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    African energy transition policies and regulatory developments - Part 1

    Across the continent, countries in Africa are gearing up for the energy transition by implementing policy and legislative frameworks that take into account the energy crisis and the need for a renewable, decarbonised, decentralised energy supply that addresses climate change and the commitments made under the Paris Agreement.
    Image source: Mikko Lemola –
    Image source: Mikko Lemola – 123RF.com

    Ahead of the United Nations Climate Change Conference, COP27, in Egypt in November this year, lawyers in Egypt, Ghana, Kenya, Morocco, Namibia, Nigeria, South Africa, Tanzania and Uganda have outlined the efforts taken by the governments in their countries to address this urgent need to harness renewable power. Such efforts are expected to provide exciting opportunities for investors in the African energy sector.

    In part one of this overview, we hear from lawyers in Egypt, Ghana, Kenya, Morocco and Namibia.


    Lamyaa Gadelhak, Baker McKenzie Cairo Partner & Co-Head of Banking and Projects:

    In Egypt, article 20 of the Investment Law No. 72 of 2017 (Investment Law) provides that companies that are established to develop a strategic or national project that contributes to achieving development, or projects in partnership with the private sector and the State, the public sector or the public business sector, in the area of public utilities, infrastructure, new or renewable energy, roads, transportation or ports, may, by a cabinet decree, be granted a "single license" for the establishment, operation and management of the project, which will include a construction permit and an allocation of real estate property required for the project (License).

    Such a License will be effective without the need for any further procedures and may include other additional incentives for the project provided in the Investment Law. The aforementioned was further developed through Cabinet Decree No. 56 of 2022, which specified a series of requirements to be met for a project to be considered a strategic and/or national project. In addition to meeting a set of conditions, said projects must be a development in one of the fields specified in the cabinet decree, which include, but are not limited to, green hydrogen projects, green corridor projects, renewable energy projects aimed at supplying desalination projects and green hydrogen production projects with energy, and carbon capture, utilisation and storage (CCUS) projects. The conditions, set out in the cabinet decree, will be subject to a yearly review in light of any changes to the State's economic development plan.

    Among the other incentives provided under the Investment Law, and which can be included in the License, Article 11 provides that companies set up before 28 October 2023 to operate in certain industry groups, could obtain a deduction from their taxable income. This incentive is limited to seven years from the date of commencement of the project and is not perpetual. Furthermore, the Investment Law provides that additional incentives around, for example, utilities connection costs, land allocation costs and technical training may be made available to a project by a cabinet decision.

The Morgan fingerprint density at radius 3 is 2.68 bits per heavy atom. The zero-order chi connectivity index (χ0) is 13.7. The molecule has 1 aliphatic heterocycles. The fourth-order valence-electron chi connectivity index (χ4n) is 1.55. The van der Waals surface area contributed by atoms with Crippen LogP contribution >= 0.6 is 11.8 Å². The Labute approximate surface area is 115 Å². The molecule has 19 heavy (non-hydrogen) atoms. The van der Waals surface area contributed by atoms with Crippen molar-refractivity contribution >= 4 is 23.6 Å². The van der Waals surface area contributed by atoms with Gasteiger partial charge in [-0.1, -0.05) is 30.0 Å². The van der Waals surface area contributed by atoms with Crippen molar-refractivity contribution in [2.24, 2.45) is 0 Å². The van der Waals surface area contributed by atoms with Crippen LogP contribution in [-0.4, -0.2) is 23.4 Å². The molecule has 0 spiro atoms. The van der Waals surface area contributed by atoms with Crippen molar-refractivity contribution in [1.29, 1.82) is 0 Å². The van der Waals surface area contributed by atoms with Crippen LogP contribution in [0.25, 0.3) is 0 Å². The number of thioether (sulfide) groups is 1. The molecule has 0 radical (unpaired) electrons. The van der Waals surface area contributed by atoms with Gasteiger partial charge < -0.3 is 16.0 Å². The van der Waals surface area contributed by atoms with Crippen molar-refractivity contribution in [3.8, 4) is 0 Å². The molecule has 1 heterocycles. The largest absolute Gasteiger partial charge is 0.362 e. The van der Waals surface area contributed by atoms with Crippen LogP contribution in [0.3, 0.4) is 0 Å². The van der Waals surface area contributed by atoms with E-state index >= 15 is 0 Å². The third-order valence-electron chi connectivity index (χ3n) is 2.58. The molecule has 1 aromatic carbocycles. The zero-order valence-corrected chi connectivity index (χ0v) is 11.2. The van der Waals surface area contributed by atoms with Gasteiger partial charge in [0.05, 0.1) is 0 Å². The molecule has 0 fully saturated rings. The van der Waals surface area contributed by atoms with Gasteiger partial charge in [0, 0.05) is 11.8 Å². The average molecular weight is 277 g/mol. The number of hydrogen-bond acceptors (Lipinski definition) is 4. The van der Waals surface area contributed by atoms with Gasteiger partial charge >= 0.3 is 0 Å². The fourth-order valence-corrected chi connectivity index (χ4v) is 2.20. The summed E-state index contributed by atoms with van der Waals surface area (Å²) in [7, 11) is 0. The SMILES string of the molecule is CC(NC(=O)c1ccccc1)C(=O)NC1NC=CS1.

The Government of Egypt has now also expressly recognised the production, storage and export of green hydrogen and green ammonia among the areas falling within the State's economic development strategy. It has passed a decree that would allow green hydrogen and green ammonia projects to benefit from a wide range of State support under the country's existing Investment Law, including tax incentives. This is a key development for Egypt's hydrogen economy and we expect that it will stimulate private investment and the development of new green hydrogen and ammonia projects in the country.


    Sefakor Kuenyehia, Solicitor & Barrister, Kimathi & Partners in Ghana:

    A recent legal development in Ghana was the amendment of the Renewable Energy Act, 2011 (Act 832) by the Renewable Energy (Amendment) Act, 2020 (Act 1045) (amended Act). The amended Act was passed on 29 December 2020 and establishes a procurement scheme to deliver a competitive market rate for electricity generated from a renewable source.

    The Government of Ghana, through the Energy Commission, has also produced the Renewable Energy Master Plan 2019, and the Sustainable Use of Natural Resources and Energy Financing (Sunref) 2021. Under the Renewable Energy Master Plan, the government proposes incentives in the form of substantial tax reductions. It also proposes exemptions of import duties and VAT on materials, components, equipment, and machinery (that cannot be obtained locally) for manufacturing or assembling renewable energy resources. Also, under the Sunref Programme, the government, in collaboration with other agencies, is offering businesses, organisations and households an opportunity to access financing for sustainable energy projects, and technical assistance in structuring green investment.